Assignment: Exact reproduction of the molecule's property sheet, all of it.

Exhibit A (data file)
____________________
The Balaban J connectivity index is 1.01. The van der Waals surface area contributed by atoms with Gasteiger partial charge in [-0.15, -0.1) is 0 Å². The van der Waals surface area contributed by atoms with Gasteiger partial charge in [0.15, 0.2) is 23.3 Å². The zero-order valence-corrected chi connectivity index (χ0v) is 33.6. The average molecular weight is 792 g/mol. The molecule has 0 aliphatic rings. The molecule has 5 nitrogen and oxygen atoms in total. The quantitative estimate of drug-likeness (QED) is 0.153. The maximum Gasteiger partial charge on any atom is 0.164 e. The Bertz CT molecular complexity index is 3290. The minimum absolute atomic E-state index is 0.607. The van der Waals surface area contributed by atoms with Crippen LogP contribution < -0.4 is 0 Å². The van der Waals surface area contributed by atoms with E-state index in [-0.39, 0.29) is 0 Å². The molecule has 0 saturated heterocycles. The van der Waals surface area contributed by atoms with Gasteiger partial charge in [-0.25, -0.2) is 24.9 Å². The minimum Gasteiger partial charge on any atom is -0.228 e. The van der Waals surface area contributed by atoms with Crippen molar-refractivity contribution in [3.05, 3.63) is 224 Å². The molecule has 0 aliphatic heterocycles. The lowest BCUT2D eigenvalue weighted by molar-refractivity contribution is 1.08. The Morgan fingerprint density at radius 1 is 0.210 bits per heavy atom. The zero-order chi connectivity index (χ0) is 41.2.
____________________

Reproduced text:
The Balaban J connectivity index is 1.01. The van der Waals surface area contributed by atoms with Gasteiger partial charge in [-0.15, -0.1) is 0 Å². The van der Waals surface area contributed by atoms with Gasteiger partial charge in [0.15, 0.2) is 23.3 Å². The zero-order valence-corrected chi connectivity index (χ0v) is 33.6. The average molecular weight is 792 g/mol. The molecule has 0 aliphatic rings. The molecule has 5 nitrogen and oxygen atoms in total. The quantitative estimate of drug-likeness (QED) is 0.153. The maximum Gasteiger partial charge on any atom is 0.164 e. The Bertz CT molecular complexity index is 3290. The minimum absolute atomic E-state index is 0.607. The van der Waals surface area contributed by atoms with Crippen LogP contribution < -0.4 is 0 Å². The van der Waals surface area contributed by atoms with E-state index in [-0.39, 0.29) is 0 Å². The molecule has 0 saturated heterocycles. The van der Waals surface area contributed by atoms with Gasteiger partial charge in [-0.25, -0.2) is 24.9 Å². The minimum Gasteiger partial charge on any atom is -0.228 e. The van der Waals surface area contributed by atoms with Crippen molar-refractivity contribution in [3.05, 3.63) is 224 Å². The molecule has 0 aliphatic heterocycles. The lowest BCUT2D eigenvalue weighted by molar-refractivity contribution is 1.08. The Morgan fingerprint density at radius 1 is 0.210 bits per heavy atom. The zero-order chi connectivity index (χ0) is 41.2.